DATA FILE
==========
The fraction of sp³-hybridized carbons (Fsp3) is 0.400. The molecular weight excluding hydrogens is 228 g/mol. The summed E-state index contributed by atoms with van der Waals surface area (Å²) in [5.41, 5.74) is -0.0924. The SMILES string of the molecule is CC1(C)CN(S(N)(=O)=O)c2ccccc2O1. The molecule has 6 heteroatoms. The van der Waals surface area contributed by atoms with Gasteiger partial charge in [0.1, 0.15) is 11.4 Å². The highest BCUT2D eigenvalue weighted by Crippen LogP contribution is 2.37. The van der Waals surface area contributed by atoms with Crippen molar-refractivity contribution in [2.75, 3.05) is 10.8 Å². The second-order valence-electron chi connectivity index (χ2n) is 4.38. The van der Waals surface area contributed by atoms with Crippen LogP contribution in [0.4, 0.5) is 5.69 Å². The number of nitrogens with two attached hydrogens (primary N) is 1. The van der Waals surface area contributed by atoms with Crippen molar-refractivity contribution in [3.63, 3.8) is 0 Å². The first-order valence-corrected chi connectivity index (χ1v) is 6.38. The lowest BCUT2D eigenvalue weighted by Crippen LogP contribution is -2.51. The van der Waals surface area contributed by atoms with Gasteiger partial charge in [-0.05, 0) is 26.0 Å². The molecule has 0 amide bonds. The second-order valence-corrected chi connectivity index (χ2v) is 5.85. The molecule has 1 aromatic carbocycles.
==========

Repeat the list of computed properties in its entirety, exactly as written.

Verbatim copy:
The fraction of sp³-hybridized carbons (Fsp3) is 0.400. The molecular weight excluding hydrogens is 228 g/mol. The summed E-state index contributed by atoms with van der Waals surface area (Å²) in [5.41, 5.74) is -0.0924. The SMILES string of the molecule is CC1(C)CN(S(N)(=O)=O)c2ccccc2O1. The molecule has 6 heteroatoms. The van der Waals surface area contributed by atoms with Gasteiger partial charge in [0.1, 0.15) is 11.4 Å². The highest BCUT2D eigenvalue weighted by Crippen LogP contribution is 2.37. The van der Waals surface area contributed by atoms with Crippen molar-refractivity contribution in [2.75, 3.05) is 10.8 Å². The second-order valence-electron chi connectivity index (χ2n) is 4.38. The van der Waals surface area contributed by atoms with Crippen LogP contribution in [0.4, 0.5) is 5.69 Å². The number of nitrogens with two attached hydrogens (primary N) is 1. The van der Waals surface area contributed by atoms with Crippen molar-refractivity contribution in [3.63, 3.8) is 0 Å². The first-order valence-corrected chi connectivity index (χ1v) is 6.38. The lowest BCUT2D eigenvalue weighted by Crippen LogP contribution is -2.51. The van der Waals surface area contributed by atoms with Gasteiger partial charge in [-0.05, 0) is 26.0 Å². The molecule has 0 amide bonds. The second-order valence-corrected chi connectivity index (χ2v) is 5.85. The molecule has 1 aromatic carbocycles.